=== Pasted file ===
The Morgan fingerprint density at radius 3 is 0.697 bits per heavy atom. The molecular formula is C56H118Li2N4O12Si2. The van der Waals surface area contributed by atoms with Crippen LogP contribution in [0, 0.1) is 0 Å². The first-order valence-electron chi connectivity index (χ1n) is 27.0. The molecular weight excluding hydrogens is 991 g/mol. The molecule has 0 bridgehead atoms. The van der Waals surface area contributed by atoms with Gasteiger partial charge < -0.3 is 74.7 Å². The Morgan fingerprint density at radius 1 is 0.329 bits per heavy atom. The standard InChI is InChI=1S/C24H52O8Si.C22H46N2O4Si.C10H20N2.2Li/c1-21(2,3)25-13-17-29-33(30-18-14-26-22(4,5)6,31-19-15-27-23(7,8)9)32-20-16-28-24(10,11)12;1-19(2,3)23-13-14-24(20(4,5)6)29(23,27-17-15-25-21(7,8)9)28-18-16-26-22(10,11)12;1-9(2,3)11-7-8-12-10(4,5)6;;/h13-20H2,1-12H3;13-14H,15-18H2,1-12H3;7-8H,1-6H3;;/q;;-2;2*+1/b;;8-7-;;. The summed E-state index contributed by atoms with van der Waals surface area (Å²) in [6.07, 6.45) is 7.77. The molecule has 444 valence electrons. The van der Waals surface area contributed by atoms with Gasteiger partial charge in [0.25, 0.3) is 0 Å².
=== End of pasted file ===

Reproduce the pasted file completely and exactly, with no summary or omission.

The Morgan fingerprint density at radius 3 is 0.697 bits per heavy atom. The molecular formula is C56H118Li2N4O12Si2. The van der Waals surface area contributed by atoms with Crippen LogP contribution in [0, 0.1) is 0 Å². The first-order valence-electron chi connectivity index (χ1n) is 27.0. The molecular weight excluding hydrogens is 991 g/mol. The molecule has 0 bridgehead atoms. The van der Waals surface area contributed by atoms with Gasteiger partial charge < -0.3 is 74.7 Å². The Morgan fingerprint density at radius 1 is 0.329 bits per heavy atom. The standard InChI is InChI=1S/C24H52O8Si.C22H46N2O4Si.C10H20N2.2Li/c1-21(2,3)25-13-17-29-33(30-18-14-26-22(4,5)6,31-19-15-27-23(7,8)9)32-20-16-28-24(10,11)12;1-19(2,3)23-13-14-24(20(4,5)6)29(23,27-17-15-25-21(7,8)9)28-18-16-26-22(10,11)12;1-9(2,3)11-7-8-12-10(4,5)6;;/h13-20H2,1-12H3;13-14H,15-18H2,1-12H3;7-8H,1-6H3;;/q;;-2;2*+1/b;;8-7-;;. The summed E-state index contributed by atoms with van der Waals surface area (Å²) in [6.07, 6.45) is 7.77. The molecule has 444 valence electrons. The van der Waals surface area contributed by atoms with Gasteiger partial charge in [0.25, 0.3) is 0 Å².